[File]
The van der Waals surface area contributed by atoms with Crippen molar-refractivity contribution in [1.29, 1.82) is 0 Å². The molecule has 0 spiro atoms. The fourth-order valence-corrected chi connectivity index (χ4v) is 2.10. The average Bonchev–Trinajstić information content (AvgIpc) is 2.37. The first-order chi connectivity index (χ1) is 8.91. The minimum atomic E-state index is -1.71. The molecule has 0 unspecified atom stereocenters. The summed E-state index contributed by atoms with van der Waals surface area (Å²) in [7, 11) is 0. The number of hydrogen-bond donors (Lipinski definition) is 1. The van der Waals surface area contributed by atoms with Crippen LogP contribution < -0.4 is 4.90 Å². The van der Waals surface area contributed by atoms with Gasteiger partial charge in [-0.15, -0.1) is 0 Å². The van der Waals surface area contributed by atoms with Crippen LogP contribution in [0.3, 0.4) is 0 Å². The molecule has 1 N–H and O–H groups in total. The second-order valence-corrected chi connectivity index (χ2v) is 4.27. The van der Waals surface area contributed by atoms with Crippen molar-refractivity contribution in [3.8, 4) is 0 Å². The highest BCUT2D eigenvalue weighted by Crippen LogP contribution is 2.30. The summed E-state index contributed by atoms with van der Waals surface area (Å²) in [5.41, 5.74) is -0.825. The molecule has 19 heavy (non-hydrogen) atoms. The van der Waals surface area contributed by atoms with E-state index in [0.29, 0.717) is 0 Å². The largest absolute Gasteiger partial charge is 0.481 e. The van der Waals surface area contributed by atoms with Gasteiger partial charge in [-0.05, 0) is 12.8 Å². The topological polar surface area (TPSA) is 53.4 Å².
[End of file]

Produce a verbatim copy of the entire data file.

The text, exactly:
The van der Waals surface area contributed by atoms with Crippen molar-refractivity contribution in [1.29, 1.82) is 0 Å². The molecule has 0 spiro atoms. The fourth-order valence-corrected chi connectivity index (χ4v) is 2.10. The average Bonchev–Trinajstić information content (AvgIpc) is 2.37. The first-order chi connectivity index (χ1) is 8.91. The minimum atomic E-state index is -1.71. The molecule has 0 unspecified atom stereocenters. The summed E-state index contributed by atoms with van der Waals surface area (Å²) in [7, 11) is 0. The number of hydrogen-bond donors (Lipinski definition) is 1. The van der Waals surface area contributed by atoms with Crippen LogP contribution < -0.4 is 4.90 Å². The van der Waals surface area contributed by atoms with Gasteiger partial charge in [-0.15, -0.1) is 0 Å². The van der Waals surface area contributed by atoms with Crippen LogP contribution in [0.3, 0.4) is 0 Å². The molecule has 1 N–H and O–H groups in total. The second-order valence-corrected chi connectivity index (χ2v) is 4.27. The van der Waals surface area contributed by atoms with Crippen molar-refractivity contribution in [3.8, 4) is 0 Å². The highest BCUT2D eigenvalue weighted by Crippen LogP contribution is 2.30. The summed E-state index contributed by atoms with van der Waals surface area (Å²) in [5.41, 5.74) is -0.825. The molecule has 19 heavy (non-hydrogen) atoms. The van der Waals surface area contributed by atoms with E-state index in [0.29, 0.717) is 0 Å². The largest absolute Gasteiger partial charge is 0.481 e. The van der Waals surface area contributed by atoms with Gasteiger partial charge in [-0.05, 0) is 12.8 Å². The topological polar surface area (TPSA) is 53.4 Å².